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Synthesizing HopeMatter, Knowledge, and Place in South African Drug Discovery$
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Anne Pollock

Print publication date: 2019

Print ISBN-13: 9780226629049

Published to Chicago Scholarship Online: January 2020

DOI: 10.7208/chicago/9780226629216.001.0001

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The Afterlives of Hope

The Afterlives of Hope

Chapter:
(p.129) Epilogue The Afterlives of Hope
Source:
Synthesizing Hope
Author(s):

Anne Pollock

Publisher:
University of Chicago Press
DOI:10.7208/chicago/9780226629216.003.0008

The Epilogue describes plural legacies of iThemba’s project. iThemba both was and was not a failure. Like most start-ups, iThemba failed as an incorporated entity. Yet even though iThemba was unsuccessful in discovering new drugs, it was generative. Following the paths taken by the scientists that have moved on from iThemba shows that scientific capacity in South Africa has been enhanced. iThemba’s story is also conceptually generative: a story of place and matter in pharmaceutical knowledge-making, as it is and as it might be. The epilogue reflects on iThemba’s trajectory through the narrative trope of the tragic hero to consider how this company’s experience can illuminate larger social, political, and economic orders. The same elements that created the conditions of possibility for building drug discovery capacity in South Africa also became powerful constraints: extraction industries remain dominant; science in the democratic South Africa operates on tight timelines; international interest in drug discovery is marginalized by global health discourses, which marginalize African scientists because Africans are framed as objects of, rather than as contributors to, global knowledge. Even as deeply entrenched inequalities continue to constrain efforts to build a more just global order for postcolonial science and society, hope remains essential.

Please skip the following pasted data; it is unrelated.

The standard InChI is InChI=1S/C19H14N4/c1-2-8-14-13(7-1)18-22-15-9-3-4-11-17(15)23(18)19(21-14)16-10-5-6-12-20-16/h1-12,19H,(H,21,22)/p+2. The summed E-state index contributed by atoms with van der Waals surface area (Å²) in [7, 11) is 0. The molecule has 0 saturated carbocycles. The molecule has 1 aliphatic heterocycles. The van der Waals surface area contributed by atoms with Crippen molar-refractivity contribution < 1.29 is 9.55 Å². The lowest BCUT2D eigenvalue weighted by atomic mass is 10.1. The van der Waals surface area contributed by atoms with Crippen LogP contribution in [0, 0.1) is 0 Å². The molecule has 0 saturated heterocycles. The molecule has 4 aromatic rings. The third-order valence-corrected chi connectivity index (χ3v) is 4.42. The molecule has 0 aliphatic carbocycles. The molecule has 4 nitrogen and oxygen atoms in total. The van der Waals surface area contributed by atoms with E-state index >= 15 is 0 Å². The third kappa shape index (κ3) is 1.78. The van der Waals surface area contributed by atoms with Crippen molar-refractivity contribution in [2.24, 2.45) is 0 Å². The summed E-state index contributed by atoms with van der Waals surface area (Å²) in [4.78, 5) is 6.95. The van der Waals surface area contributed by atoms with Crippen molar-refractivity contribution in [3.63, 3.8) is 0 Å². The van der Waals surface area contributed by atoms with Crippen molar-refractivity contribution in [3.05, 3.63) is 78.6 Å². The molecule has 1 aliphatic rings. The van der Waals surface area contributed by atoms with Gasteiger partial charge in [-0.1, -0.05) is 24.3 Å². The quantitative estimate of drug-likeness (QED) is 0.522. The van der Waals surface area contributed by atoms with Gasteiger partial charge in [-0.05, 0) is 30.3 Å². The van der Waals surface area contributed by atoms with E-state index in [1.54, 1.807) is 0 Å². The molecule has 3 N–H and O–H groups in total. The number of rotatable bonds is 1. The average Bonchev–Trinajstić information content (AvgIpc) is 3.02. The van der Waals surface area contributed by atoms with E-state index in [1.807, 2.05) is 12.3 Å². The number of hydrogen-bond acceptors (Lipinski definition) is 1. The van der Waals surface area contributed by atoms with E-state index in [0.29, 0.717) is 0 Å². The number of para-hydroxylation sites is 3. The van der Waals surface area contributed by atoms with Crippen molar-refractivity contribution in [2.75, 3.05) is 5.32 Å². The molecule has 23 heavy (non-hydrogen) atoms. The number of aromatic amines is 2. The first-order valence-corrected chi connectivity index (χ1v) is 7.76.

Keywords:   start-ups, failure, scientific capacity, generativity, tragic hero, place, matter, postcolonial science, global order, hope

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